Tuesday, 10 November 2009

Windows 7 Is to Vista What XP Was to 2000

Filed under: Software Applications — Jan Goyvaerts @ 19:33

It seems that whenever Microsoft introduces a new version of Windows that includes major changes, they always need a follow-up release to get things right. Actually, that’s a good thing. It’s much better for the follow-up release to get things right rather than immediately making more major changes. If Windows is stable as a platform, it’s easier for application developers to support all the various versions of Windows that people are running today.

The major changes in Vista were stricter security policies and a new device driver model. This caused compatibility problems with software that didn’t follow the rules such as storing user data in c:\Program Files instead of the user’s data folder. That concept was introduced with Windows 95, but only not actually enforced until Vista. It took a bit of effort tracking down and fixing some of those issue with the Just Great Software products too. Hardware compatibility was also a problem if manufacturers didn’t provide updated drivers and the hardware wasn’t popular enough for a Microsoft driver to ship with Windows itself.

Windows 7 is essentially Windows Vista done right. The security policies are still the same, but the implementation has been polished, requiring far less clicks on that Continue button. The device driver model is also unchanged and manufactures have been shipping Vista-compatible and thus Windows 7-compatible drivers for several years now. Unsupported hardware is now mostly obsolete hardware.

What took the most work in making Just Great Software ready for Windows 7 was updating our various web sites to say that, yes, we support Windows 7. No important changes had to be made to the products themselves, because we’d already done all the hard work with the release of Windows Vista. The most significant compatibility problem we’ve discovered to date is that the drop-down lists on the toolbars in RegexBuddy and RegexMagic, such as those for selecting the regular expression flavor, show only half the button for dropping down the list. The fix for that will be rolled up as part of the next free minor updates for these products.

The most obvious new feature in Windows 7 is the redesigned taskbar. Whether you like the new taskbar or not, at least Microsoft did a good job of making sure existing applications work well with it. It even works well with Delphi applications that don’t set Application.MainFormOnTaskBar := True. That’s a feature CodeGear introduced a few Delphi versions ago for improved compatibility with Vista.

There’s a remarkable similarity between this story and that of Windows 2000 and XP. Windows 2000 was Microsoft’s first attempt to wean the world of the non-Unicode 16-bit/32-bit hodgepodge that were Windows 95, 98, and ME and onto the fully Unicode and fully 32-bit Windows NT. But due to software and hardware compatibility problems, many PC vendors continued to ship Windows 98, so people could run their old applications and games and use their old hardware. A lot of applications and hardware simply did not support Windows NT, making the move to Windows 2000 a big one.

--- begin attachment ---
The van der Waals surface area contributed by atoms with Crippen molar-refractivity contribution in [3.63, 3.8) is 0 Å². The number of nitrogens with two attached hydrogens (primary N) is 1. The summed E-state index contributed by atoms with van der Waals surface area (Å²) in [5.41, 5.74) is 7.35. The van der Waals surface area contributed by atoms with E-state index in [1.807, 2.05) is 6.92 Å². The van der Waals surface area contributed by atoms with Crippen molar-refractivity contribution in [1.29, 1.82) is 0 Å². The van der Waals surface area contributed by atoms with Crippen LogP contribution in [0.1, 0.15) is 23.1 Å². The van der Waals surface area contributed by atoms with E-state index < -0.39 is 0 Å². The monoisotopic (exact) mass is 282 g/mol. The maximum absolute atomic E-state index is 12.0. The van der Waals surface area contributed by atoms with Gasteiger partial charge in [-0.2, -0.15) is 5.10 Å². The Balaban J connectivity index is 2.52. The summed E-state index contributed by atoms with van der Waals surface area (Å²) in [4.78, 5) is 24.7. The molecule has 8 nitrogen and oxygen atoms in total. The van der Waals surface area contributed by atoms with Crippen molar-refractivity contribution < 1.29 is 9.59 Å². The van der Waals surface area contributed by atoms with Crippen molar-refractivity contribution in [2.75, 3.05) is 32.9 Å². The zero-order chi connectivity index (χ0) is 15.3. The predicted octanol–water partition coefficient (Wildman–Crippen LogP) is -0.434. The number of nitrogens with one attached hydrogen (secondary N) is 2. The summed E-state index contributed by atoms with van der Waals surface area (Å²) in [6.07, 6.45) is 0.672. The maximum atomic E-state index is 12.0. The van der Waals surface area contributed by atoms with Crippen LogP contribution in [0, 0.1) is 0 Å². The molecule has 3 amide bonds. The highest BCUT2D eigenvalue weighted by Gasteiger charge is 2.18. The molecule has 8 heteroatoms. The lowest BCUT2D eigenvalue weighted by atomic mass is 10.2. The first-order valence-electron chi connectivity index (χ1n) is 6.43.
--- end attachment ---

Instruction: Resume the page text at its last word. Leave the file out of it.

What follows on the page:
Windows XP fixed that situation by being released in Home and Pro versions as well as simply by being released a few years later. Software and hardware developers had had the time to make their new offerings compatible with Windows 2000 and thus XP. The major new feature in Windows XP were the Windows themes. Instead of 1995-style gray rectangles, the windows in Windows were now blue and slightly curved, at least in the default theme. This instantly made software that didn’t support themes look outdated. But by providing two versions of a critical DLL, Microsoft made sure that those old applications still worked perfectly well, allowing them to keep their old looks.

The internal version numbers of Windows make this strategy clear. Remember Windows 3.0 and 3.1? Same story. Then Microsoft stopped using normal version numbers. Windows 95, 98, and ME are internally numbered 4.0, 4.10, and 4.90. Windows 2000 and Windows XP are actually Windows 5.0 and 5.1. Windows Vista is Windows 6.0, and Windows 7 is Windows 6.1. Seriously.


  1. Since you mentioned it, what is the correct way to get the dropdown width in Windows 7? So far we’ve just had to swap out the TP_SPLITBUTTONDROPDOWN code with a constant.

    Comment by Craig Peterson — Wednesday, 11 November 2009 @ 0:42

  2. We use the ExpressBars library from Developer Express for the toolbars in RegexBuddy and RegexMagic. They fixed the issue in build 47. The fix is that they’re now using GetSystemMetrics(SM_CYHSCROLL) to get the drop-down button width when the operating system is Windows 7. I don’t know if this is going to be relevant to your code because they weren’t using TP_SPLITBUTTONDROPDOWN in the first place. Note that I’m talking about an actual combo box on a toolbar, not about a tool button with a drop-down menu.

    Comment by Jan Goyvaerts — Wednesday, 11 November 2009 @ 9:59

  3. I was using Windows 2000 and then moved to XP then I moved to Vista and found its not as fast as XP and back again, I sticked with XP. To me(a basic user) XP is very fun and good.

    Comment by herretoej — Tuesday, 5 January 2010 @ 22:39

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